Wednesday, August 13th, 2008

ECMAScript Harmony: Coming together after Oslo

Category: JavaScript, Standards

I discussed my worries about JavaScript 2 recently. I could only do so as I saw some light at the end of the tunnel. That light came from an ECMA meetup in Oslo where it seems people came together to rally behind the idea that something needs to be done.

Brendan Eich posted to a mailing list on the work, and I think I will let him talk below:

It’s no secret that the JavaScript standards body, Ecma’s Technical
Committee 39, has been split for over a year, with some members
favoring ES4, a major fourth edition to ECMA-262, and others
advocating ES3.1 based on the existing ECMA-262 Edition 3 (ES3)
specification. Now, I’m happy to report, the split is over.

The Ecma TC39 meeting in Oslo at the end of July was very productive,
and if we keep working together, it will be seen as seminal when we
look back in a couple of years. Before this meeting, I worked with
John Neumann, TC39 chair, and ES3.1 and ES4 principals, especially
Lars Hansen (Adobe), Mark Miller (Google), and Allen Wirfs-Brock
(Microsoft), to unify the committee around shared values and a common
roadmap. This message is my attempt to announce the main result of
the meeting, which I’ve labeled “Harmony”.

Executive Summary

The committee has resolved in favor of these tasks and conclusions:

1. Focus work on ES3.1 with full collaboration of all parties, and
target two interoperable implementations by early next year.
2. Collaborate on the next step beyond ES3.1, which will include
syntactic extensions but which will be more modest than ES4 in both
semantic and syntactic innovation.
3. Some ES4 proposals have been deemed unsound for the Web, and are
off the table for good: packages, namespaces and early binding. This
conclusion is key to Harmony.
4. Other goals and ideas from ES4 are being rephrased to keep
consensus in the committee; these include a notion of classes based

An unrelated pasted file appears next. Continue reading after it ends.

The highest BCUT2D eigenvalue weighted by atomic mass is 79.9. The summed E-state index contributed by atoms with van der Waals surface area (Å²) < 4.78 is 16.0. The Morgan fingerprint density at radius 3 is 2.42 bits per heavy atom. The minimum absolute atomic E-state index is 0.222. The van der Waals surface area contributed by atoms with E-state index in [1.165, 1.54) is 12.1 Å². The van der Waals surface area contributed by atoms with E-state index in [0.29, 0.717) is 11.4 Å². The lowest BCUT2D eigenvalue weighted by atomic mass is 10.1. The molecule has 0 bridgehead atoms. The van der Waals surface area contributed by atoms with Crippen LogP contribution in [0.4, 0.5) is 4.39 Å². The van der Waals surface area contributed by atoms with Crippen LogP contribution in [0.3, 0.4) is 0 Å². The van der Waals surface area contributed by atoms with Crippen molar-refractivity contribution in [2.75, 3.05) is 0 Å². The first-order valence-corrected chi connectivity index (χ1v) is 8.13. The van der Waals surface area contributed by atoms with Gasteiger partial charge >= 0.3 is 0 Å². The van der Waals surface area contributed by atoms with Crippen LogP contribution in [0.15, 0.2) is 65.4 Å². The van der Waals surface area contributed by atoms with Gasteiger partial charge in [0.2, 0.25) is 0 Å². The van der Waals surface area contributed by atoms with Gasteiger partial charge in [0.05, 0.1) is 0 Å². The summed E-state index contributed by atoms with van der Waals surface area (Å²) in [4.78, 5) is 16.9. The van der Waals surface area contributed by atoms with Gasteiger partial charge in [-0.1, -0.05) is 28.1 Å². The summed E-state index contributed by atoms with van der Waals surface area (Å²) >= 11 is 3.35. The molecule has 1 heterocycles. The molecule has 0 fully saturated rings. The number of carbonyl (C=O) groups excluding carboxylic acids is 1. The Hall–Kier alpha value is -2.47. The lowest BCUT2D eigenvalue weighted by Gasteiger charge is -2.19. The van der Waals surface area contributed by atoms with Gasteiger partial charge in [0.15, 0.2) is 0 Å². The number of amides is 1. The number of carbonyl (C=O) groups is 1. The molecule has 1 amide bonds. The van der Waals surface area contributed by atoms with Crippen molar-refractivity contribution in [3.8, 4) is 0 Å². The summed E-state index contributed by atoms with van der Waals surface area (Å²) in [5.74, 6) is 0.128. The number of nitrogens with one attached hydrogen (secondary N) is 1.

on existing ES3 concepts combined with proposed ES3.1 extensions.

Detailed Statement

A split committee is good for no one and nothing, least of all any
language specs that might come out of it. Harmony was my proposal
based on this premise, but it also required (at least on the part of
key ES4 folks) intentionally dropping namespaces.

This is good news for everyone, both those who favor smaller changes
to the language and those who advocate ongoing evolution that
requires new syntax if not new semantics. It does mean that some of
the ideas going back to the first ES4 proposals in 1999, implemented
variously in JScript.NET and ActionScript, won’t make it into any ES
standard. But the benefit is collaboration on unified successor
specifications to follow ES3, starting with ES3.1 and continuing
after it with larger changes and improved specification techniques.

One of the use-cases for namespaces in ES4 was early binding (use
namespace intrinsic), both for performance and for programmer
comprehension — no chance of runtime name binding disagreeing with
any earlier binding. But early binding in any dynamic code loading
scenario like the web requires a prioritization or reservation
mechanism to avoid early versus late binding conflicts.

Plus, as some JS implementors have noted with concern, multiple open
namespaces impose runtime cost unless an implementation works
significantly harder.

For these reasons, namespaces and early binding (like packages before